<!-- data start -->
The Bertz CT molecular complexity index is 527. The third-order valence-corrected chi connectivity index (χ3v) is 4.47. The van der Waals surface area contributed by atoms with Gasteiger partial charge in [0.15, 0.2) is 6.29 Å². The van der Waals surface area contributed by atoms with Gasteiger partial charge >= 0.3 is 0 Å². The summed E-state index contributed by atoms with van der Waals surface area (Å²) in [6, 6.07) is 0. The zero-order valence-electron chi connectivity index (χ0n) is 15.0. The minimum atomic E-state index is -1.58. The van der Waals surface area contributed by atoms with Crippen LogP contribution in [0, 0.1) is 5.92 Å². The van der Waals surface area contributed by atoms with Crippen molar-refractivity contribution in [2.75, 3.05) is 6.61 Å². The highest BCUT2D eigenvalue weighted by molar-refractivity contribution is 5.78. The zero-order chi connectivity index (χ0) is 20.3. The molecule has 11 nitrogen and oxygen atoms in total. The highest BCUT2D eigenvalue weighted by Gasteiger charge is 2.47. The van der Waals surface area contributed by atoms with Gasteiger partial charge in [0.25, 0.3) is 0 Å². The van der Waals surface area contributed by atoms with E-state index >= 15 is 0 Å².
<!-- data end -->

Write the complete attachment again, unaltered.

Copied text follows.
The Bertz CT molecular complexity index is 527. The third-order valence-corrected chi connectivity index (χ3v) is 4.47. The van der Waals surface area contributed by atoms with Gasteiger partial charge in [0.15, 0.2) is 6.29 Å². The van der Waals surface area contributed by atoms with Gasteiger partial charge >= 0.3 is 0 Å². The summed E-state index contributed by atoms with van der Waals surface area (Å²) in [6, 6.07) is 0. The zero-order valence-electron chi connectivity index (χ0n) is 15.0. The minimum atomic E-state index is -1.58. The van der Waals surface area contributed by atoms with Crippen LogP contribution in [0, 0.1) is 5.92 Å². The van der Waals surface area contributed by atoms with Crippen molar-refractivity contribution in [2.75, 3.05) is 6.61 Å². The highest BCUT2D eigenvalue weighted by molar-refractivity contribution is 5.78. The zero-order chi connectivity index (χ0) is 20.3. The molecule has 11 nitrogen and oxygen atoms in total. The highest BCUT2D eigenvalue weighted by Gasteiger charge is 2.47. The van der Waals surface area contributed by atoms with Gasteiger partial charge in [0.25, 0.3) is 0 Å². The van der Waals surface area contributed by atoms with E-state index >= 15 is 0 Å².